Another of Roberval’s discoveries was a very general method of drawing tangents, by considering a curve as described by a moving point whose motion is the resultant of several simpler motions. (The limacon was named by Roberval in 1650 when he used it as an example of his methods of drawing tangents.)
He also discovered a method of deriving one curve from another, by means of which finite areas can be obtained equal to the areas between certain curves and their asymptotes. To these curves, which were also applied to effect some quadratures, Evangelista Torricelli gave the name "Robervallian lines."
(He also wrote a) work on the system of the universe, in which he supports the Copernican heliocentric system and attributes a mutual attraction to all particles of matter. *Wik
 I was recently informed (2018) by Vincent Panteloni that in France, the balance scale, "We refer to such a scale by saying 'une balance de Roberval'".

1757 Thomas Telford (9 August 1757 Glendinning, Westerkirk, Eskdale, Dumfriesshire, Scotland - 2 September 1834 (aged 77) 24 Abingdon Street, Westminster, London) He is the founder of modern bridge construction, his crowning achievement being the Menai suspension bridge in Wales. Do you know the shape of the cables on a suspension bridge? *VFR

1776 Count Amedeo Avogadro (9 August 1776, Turin, Piedmont – 9 July 1856) Italian chemist and physicist who found that at the same temperature and pressure equal volumes of all perfect gases contain the same number of particles, known as Avogadro's Law (1811) leading to the Avogadro's constant being 6.022 x 1023 units per mole of a substance. He realized the particules could be either atoms, or more often, combinations of atoms, for which he coined the word "molecule." This explained Gay-Lussac's law of combining volumes (1809). Further, Avogadro determined from the electrolysis of water that it contained molecules formed from two hydrogen atoms for each atom of oxygen, by which the individual oxygen atom was 16 times heavier than one hydrogen atom (not 8 times as suggested earlier by Dalton.) The Italian, Romano Amadeo Carlo Avogadro, had suggested [in 1811] that all gases have the same number of molecules in a given volume. Loschmidt figured out [in 1865] how many molecules that would be. John D. Cook suggested that maybe it should be called Loschmidt's constant, and pointed out three interesting coincidences involving Avogadro's Constant:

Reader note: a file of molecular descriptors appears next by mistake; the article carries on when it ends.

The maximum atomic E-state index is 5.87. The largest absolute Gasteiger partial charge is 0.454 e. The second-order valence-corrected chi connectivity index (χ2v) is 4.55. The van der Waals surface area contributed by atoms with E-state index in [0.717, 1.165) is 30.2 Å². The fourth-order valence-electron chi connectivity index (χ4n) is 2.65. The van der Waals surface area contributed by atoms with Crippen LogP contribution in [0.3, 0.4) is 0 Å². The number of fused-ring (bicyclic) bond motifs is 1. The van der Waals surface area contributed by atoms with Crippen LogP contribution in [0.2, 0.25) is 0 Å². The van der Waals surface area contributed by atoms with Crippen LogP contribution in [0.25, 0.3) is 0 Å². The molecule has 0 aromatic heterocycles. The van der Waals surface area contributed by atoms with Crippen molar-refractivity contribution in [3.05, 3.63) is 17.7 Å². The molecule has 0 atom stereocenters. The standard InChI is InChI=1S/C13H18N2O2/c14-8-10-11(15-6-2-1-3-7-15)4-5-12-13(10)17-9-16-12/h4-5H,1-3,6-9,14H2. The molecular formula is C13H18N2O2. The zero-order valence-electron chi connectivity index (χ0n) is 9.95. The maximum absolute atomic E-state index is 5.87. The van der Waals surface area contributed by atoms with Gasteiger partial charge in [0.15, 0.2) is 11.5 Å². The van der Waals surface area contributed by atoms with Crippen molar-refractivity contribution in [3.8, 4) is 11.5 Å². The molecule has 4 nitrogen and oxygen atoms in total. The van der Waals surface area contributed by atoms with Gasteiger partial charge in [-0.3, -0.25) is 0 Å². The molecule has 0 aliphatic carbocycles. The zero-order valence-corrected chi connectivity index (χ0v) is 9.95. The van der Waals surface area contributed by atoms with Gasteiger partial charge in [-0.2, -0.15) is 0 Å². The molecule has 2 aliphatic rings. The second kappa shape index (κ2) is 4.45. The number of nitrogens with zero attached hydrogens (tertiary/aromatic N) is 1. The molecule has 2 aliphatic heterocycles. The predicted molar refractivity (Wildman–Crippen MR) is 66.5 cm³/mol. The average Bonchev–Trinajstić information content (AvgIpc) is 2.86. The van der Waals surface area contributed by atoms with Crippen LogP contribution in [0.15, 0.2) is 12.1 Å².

NA is approximately 24! (i.e., 24 factorial.)
The mass of the earth is approximately 10 NA kilograms.
The number of stars in the observable universe is 0.5 NA.
*John D. Cook, The Endeavour Blog

1819 Jonathan Homer Lane (August 9, 1819, Geneseo, New York – May 3, 1880, Washington D.C.) U.S. astrophysicist who was the first to investigate mathematically the Sun as a gaseous body. His work demonstrated the interrelationships of pressure, temperature, and density inside the Sun and was fundamental to the emergence of modern theories of stellar evolution.*TIS

1911 William Alfred "Willie" Fowler (August 9, 1911 – March 14, 1995)
American astrophysicist. He should not be confused with the British astronomer Alfred Fowler.
Fowler won the Henry Norris Russell Lectureship of the American Astronomical Society in 1963, the Eddington Medal in 1978, the Bruce Medal in 1979, and the Nobel Prize for Physics in 1983 for his theoretical and experimental studies of the nuclear reactions of importance in the formation of the chemical elements in the universe (shared with Subrahmanyan Chandrasekhar). *TIA

1919 Leona Woods (August 9, 1919 – November 10, 1986), later known as Leona Woods Marshall and Leona Woods Marshall Libby, was an American physicist who helped build the first nuclear reactor and the first atomic bomb.
At age 23, she was the youngest and only female member of the team which built and experimented with the world's first nuclear reactor (then called a pile ), Chicago Pile-1, in a project led by her mentor Enrico Fermi. In particular, Woods was instrumental in the construction and then utilization of geiger counters for analysis during experimentation. She was the only woman present when the reactor went critical. She worked with Fermi on the Manhattan Project, and, together with her first husband John Marshall, she subsequently helped solve the problem of xenon poisoning at the Hanford plutonium production site, and supervised the construction and operation of Hanford's plutonium production reactors.